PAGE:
Thomas J. Ellis

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Thomas J. Ellis
Member of the Montgomery County
Board of Commissioners
In office
January 7, 2004 – January 7, 2008
Preceded by Michael Marino
Succeeded by Bruce Castor
Personal details
Political party Republican Party
Residence Elkins Park, Pennsylvania
Alma mater University of Pennsylvania
University of Pennsylvania Law School

Thomas Jay "Tom" Ellis is a Pennsylvania public finance attorney. He served several terms as County Commissioner of Montgomery County, Pennsylvania, one of the largest counties in Pennsylvania, before being dropped from the ticket during an intra-party feud. An ally of controversial Republican National Committeeman Bob Asher, he is a prominent figure in the Pennsylvania Republican Party.[1]

Education and legal career[edit]

He earned a degree from the University of Pennsylvania in 1982.[2] He earned a law degree from the University of Pennsylvania Law School in 1985, where he was Editor of University of Pennsylvania Law Review.[2] As special counsel with Ballard, Spahr, Andrews & Ingersoll in Philadelphia, he handles public finance and higher education legal issues.[2] Specifically, his legal works focuses on facilitating tax-exempt financing projects for local governments and municipal authorities.[3] He also manages the firm's lobbying on the Commonwealth of Pennsylvania.[2]

Political career[edit]

From 1990-2002, he served as a member of the Cheltenham Township Board of Commissioners.[2] In 2001, he was appointed as a board member of SEPTA.[2]

He was first elected as a County Commissioner in Montgomery County in 2003 as running mate with Jim Matthews.[4] He was chair of the County Commissioner's Board from 2006 through 2008.[2]

2008 election and scandal[edit]

In the 2008 election, Ellis was dropped from the Republican ticket because of an incident with former fiancee who filed and then withdrew a protection from abuse order against him.[5] As a result, Ellis was unable to secure the county GOP's endorsement for a second four-year term in 2007. While Ellis denied physically abusing her, he did publicly apologize to her at a county commissioners meeting. Ellis unsuccessfully attempted to obtain the Republican nomination independent of the party apparatus, losing to Bruce Castor and Jim Matthews.[5]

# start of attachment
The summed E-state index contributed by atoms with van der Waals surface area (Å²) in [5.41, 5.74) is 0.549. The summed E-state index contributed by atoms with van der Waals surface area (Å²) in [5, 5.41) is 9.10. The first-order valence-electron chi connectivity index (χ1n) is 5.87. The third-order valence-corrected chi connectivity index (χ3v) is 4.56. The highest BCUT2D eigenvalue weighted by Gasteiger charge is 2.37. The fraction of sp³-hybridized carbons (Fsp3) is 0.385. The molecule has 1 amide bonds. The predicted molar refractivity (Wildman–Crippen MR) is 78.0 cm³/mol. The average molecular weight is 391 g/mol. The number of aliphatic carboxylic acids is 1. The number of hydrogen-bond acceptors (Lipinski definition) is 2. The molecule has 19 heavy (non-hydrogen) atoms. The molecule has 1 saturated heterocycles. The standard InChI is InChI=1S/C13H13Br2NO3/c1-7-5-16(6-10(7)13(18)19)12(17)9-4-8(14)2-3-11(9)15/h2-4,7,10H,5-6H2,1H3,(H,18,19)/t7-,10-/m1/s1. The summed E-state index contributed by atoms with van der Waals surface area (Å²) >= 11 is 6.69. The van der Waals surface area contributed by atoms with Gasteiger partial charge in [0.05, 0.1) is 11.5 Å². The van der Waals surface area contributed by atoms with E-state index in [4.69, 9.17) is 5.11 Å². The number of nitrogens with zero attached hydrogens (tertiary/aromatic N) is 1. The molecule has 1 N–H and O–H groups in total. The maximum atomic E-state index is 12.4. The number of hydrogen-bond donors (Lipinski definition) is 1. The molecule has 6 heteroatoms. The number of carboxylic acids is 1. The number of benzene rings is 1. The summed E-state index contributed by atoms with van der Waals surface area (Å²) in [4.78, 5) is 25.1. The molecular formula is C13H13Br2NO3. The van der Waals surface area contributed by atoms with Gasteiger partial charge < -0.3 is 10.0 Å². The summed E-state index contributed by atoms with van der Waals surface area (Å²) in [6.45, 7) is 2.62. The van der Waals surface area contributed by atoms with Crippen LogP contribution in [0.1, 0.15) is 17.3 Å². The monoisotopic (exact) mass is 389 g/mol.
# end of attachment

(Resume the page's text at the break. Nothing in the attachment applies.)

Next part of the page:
In 2008, he was the Republican nominee for Pennsylvania Treasurer.[6] He was endorsed by the Pittsburgh Post-Gazette, whose editorial board praised his "good credentials" and his "interesting ideas" on campaign finance reform and for his plans to improve Pennsylvania's college tuition savings program.[3] During the campaign, he made a campaign promise not to pursue political ambitions beyond the Treasurer’s position.[3] Democrat Robert McCord outspent Ellis significantly in the race.[7] He lost the election to McCord by a significant margin.[8]

2010 Harassment Charges[edit]

On April 13, 2010, Montgomery County Web editor Marina Bradley accused Ellis of threatening her job. Bradley, who had recently broke off her relationship with Ellis, alleged that Ellis made multiple phone calls to Bradley, including some to her county office, and sent multiple e-mails to her

Montgomery County commissioners were advised of the accusation in a closed-door meeting. Shortly afterward, solicitor Barry M. Miller confirmed that Ellis violating the agreement restrictions and allegedly tried to contact Bradley again by phone when he learned the commissioners had been briefed. Ellis denies contacting Bradley.

Asked to respond to the allegations in the complaint, Ellis responded by e-mail, stating, "Any comment would have to come from Bev Jackson as I can't violate Marina's confidentiality. Can tell you case was closed without consequence?"

However, Ellis, releasing a letter Monday evening that he sent Saturday to county Chief Operating Officer Robert W. Graf, denies violating the agreement. The letter, in part, states: "As for Ms. Bradley and myself, that case was amicably closed April 1 and never violated by either party. As I told Ms. Jackson, I did mistakenly dial Ms. Bradley on her cell when trying to call someone with a very close number and I dialed too quickly...after four years, it was an old habit. Nothing was said and I immediately hung up when I realized my mistake. That happened one time in a month. I have said nothing to Ms. Bradley nor seen her in or out of the county workplace."[9][10]

When asked if he would call for the treasurer’s resignation, Montgomery County commissioner Joe Hoeffel said he was still looking into the matter. "I’m waiting to get more information from our staff,” he said. “I’m very troubled by it.”[11]


Political offices
Preceded by
Michael Marino
Member of the Montgomery County Board of Commissioners
Succeeded by
Bruce Castor
Party political offices
Preceded by
Jean Craige Pepper
Republican nominee for Treasurer of Pennsylvania
Succeeded by
Diana Irey-Vaughan